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The Crimson Petal And The White Paperback – 1 Jul 2010


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Product details

  • Paperback: 864 pages
  • Publisher: Canongate Books; Main - New Edition edition (1 July 2010)
  • Language: English
  • ISBN-10: 1847678939
  • ISBN-13: 978-1847678935
  • Product Dimensions: 12.9 x 3.8 x 19.8 cm
  • Average Customer Review: 4.1 out of 5 stars  See all reviews (261 customer reviews)
  • Amazon Bestsellers Rank: 214,420 in Books (See Top 100 in Books)

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Product Description

Amazon Review

Although it's billed as "the first great 19th-century novel of the 21st century," The Crimson Petal and the White is anything but Victorian. It's the story of a well-read London prostitute named Sugar, who spends her free hours composing a violent, pornographic screed against men. Michel Faber's dazzling second novel dares to go where George Eliot's The Mill on the Floss and the works of Charles Dickens could not. We learn about the positions and orifices that Sugar and her clients favour, about her lingering skin condition, and about the suspect ingredients of her prophylactic douches. Still, Sugar believes she can make a better life for herself.

When she is taken up by a wealthy man, the perfumer William Rackham, her wings are clipped and she must balance financial security against the obvious servitude of her position. The physical risks and hardships of Sugar's life (and the even harder "honest" life she would have led as a factory worker) contrast--yet not entirely--with the medical mistreatment of her benefactor's wife, Agnes, and beautifully underscore Faber's emphasis on class and sexual politics.

In theme and treatment, this is a novel that Virginia Woolf might have written, had she been born 70 years later. The language, however, is Faber's own--brisk and elastic--and, after an awkward opening, the plethora of detail he offers (costume, food, manners, cheap stage performances, the London streets) slides effortlessly into his forward-moving sentences. When Agnes goes mad, for instance, "she sings on and on, while the house is discreetly dusted all around her and, in the concealed and subterranean kitchen, a naked duck, limp and faintly steaming, spreads its pimpled legs on a draining board." Despite its 800-plus pages, The Crimson Petal and the White turns out to be a quick read, since it is truly impossible to put down. --Regina Marler, Amazon.com --This text refers to an out of print or unavailable edition of this title.

Review

This is an unputdownable book; there is no choice but to give in to this most unbelievably pleasurable of narrative rides. From Pointillism to broad brushstroke bravura, the prose seems to be on some benign, timed-release speed: its pace in unflagging, its onward rush irresistible. . . Faber's take on the 19th Century English novel is a heady and intoxicating mixture of affection, respect and scabrous resistance (The Times)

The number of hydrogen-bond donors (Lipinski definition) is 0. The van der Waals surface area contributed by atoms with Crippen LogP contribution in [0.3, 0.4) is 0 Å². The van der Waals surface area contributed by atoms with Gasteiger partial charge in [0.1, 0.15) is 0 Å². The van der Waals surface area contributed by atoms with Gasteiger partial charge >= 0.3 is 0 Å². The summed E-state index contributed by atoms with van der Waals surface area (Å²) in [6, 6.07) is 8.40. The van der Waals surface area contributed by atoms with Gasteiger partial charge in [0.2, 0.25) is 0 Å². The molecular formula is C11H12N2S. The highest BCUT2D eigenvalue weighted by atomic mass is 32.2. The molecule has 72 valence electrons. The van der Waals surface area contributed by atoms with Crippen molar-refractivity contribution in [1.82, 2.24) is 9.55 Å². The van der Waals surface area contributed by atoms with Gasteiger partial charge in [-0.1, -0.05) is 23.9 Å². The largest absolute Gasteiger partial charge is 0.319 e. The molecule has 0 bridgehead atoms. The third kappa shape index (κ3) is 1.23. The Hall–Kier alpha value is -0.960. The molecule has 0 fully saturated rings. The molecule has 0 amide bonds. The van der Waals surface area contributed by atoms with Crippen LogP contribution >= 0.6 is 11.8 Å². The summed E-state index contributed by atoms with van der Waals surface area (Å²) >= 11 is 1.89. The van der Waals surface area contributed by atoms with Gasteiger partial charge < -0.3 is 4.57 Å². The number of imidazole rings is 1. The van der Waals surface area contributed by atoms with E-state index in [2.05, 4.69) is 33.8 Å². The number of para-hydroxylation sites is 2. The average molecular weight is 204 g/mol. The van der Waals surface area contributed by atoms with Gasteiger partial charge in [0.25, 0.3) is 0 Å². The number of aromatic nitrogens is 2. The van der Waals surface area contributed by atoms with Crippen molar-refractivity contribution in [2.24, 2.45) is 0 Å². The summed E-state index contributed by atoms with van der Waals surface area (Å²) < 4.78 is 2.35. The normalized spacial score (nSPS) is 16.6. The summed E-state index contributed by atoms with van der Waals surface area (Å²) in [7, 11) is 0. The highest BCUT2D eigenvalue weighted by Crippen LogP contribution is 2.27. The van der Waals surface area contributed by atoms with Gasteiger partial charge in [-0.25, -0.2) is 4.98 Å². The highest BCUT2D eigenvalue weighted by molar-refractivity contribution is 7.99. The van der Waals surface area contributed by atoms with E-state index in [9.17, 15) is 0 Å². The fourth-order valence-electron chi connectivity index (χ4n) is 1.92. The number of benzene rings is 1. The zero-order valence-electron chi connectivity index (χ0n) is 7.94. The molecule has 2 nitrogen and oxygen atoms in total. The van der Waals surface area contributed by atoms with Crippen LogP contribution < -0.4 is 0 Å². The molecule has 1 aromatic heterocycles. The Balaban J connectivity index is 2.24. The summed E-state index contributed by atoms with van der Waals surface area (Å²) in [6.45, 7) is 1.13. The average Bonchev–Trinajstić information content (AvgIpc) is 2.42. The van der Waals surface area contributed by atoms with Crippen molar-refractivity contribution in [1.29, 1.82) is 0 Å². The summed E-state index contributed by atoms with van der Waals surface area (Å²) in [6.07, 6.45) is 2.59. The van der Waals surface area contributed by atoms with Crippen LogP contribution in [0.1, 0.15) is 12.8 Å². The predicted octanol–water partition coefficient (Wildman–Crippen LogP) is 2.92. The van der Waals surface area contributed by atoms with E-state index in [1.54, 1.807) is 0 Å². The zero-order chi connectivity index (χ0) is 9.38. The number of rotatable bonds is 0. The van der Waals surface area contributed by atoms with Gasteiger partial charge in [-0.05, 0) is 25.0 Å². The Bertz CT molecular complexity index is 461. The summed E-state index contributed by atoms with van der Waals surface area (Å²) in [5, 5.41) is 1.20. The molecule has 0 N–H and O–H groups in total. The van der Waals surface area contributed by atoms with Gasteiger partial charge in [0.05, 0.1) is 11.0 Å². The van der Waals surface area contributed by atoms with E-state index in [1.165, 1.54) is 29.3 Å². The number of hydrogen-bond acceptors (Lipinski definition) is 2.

A sexy, bravura novel... wildly entertaining (New York Times)

When a book is this big, it had better be good - this one is. Dive in. Enjoy! (Alice Sebold)

Owes as much to John Fowles as it does to Charlotte Bronte. Which is to say that the book is both mind-bogglingly clever and page-turningly tempting. Don't miss it (Daily Telegraph)

An astonishing narrative sweep that encompasses Victorian society in all its colourful variety, it peels away the surface gentility and brings its world to vivid life. It's a feast for all five senses and in spite of its weight, it's impossible to put down. (Val McDermid)

Key to its success is the book's sly acknowledgment of its modernity without recourse to taking up the crude cudgels of irony . . . a sybaritic pleasure and a ripping yarn. (Times)

Owes as much to John Fowles as it does to Charlotte Brontë. Which is to say that the book is both mind-bogglingly clever and page-turningly tempting. Don't miss it. (Daily Telegraph)

An intensely imaginative time-travel experience. (Independent)

Takes the historical novel and, in the spirit of its subject matter, submits it to a good rogering in terms of graphically exposing the sexual details Dickens and Co. couldn't (or wouldn't) write about. (Sunday Herald)

It is a long read but a rewarding one. It is also, unsurprisingly, a sexy one. Indeed, at times it seems that the real central characters are the readers, good voyeurs that we are. (Observer)

The verdict: a scary tome, but crack the spine and you're into a gripping tale . . . Try if you like the thought of Dickens rising again to have a stab at erotic drama. (FHM*****)

At 828 pages, it's the size of a piglet and twice as heavy. Even so, I find myself lugging it to and fro on the train because my need to know what happens next outweighs the beast. (Rowan Pelling)

Down-and-dirty tale of an upwardly mobile Victorian prostitute . . . a scintillating tour de force. (Sunday Telegraph)

A cracking read, a Victorian page-turner with a twenty-first-century consciousness. Wilkie Collins would be proud. (Louise Welsh)

The novel that Dickens might have write had he been allowed to speak freely . . . Faber's writing is so dizzyingly accomplished that he is able to convince you that, just sometimes, the old stories really are the best ones. (Kathryn Hughes Guardian)

Wonderfully enjoyable . . . an intensely imaginative time travel experience. (Jane Jakeman Independent)

An achievement which may leave you wondering if this vast work is, if anything, a little too short. (Ross Gilfillan Daily Mail)

There may have been many great novels set I Victorian times, among them A.S Byatt's Possession and John Fowles's The French Lieutenant's Woman. No disrespect intended, but none of them compares with Faber's morality tale. It really is that special. (Alan Taylor Sunday Herald)

This novel is impressive for its unflagging energy . . . With his enormous cast of characters and a plot constantly simmering with violence, sex, coincidences and melodramatic surprises, he also shows himself to be a master storyteller. (Francis King Literary Review)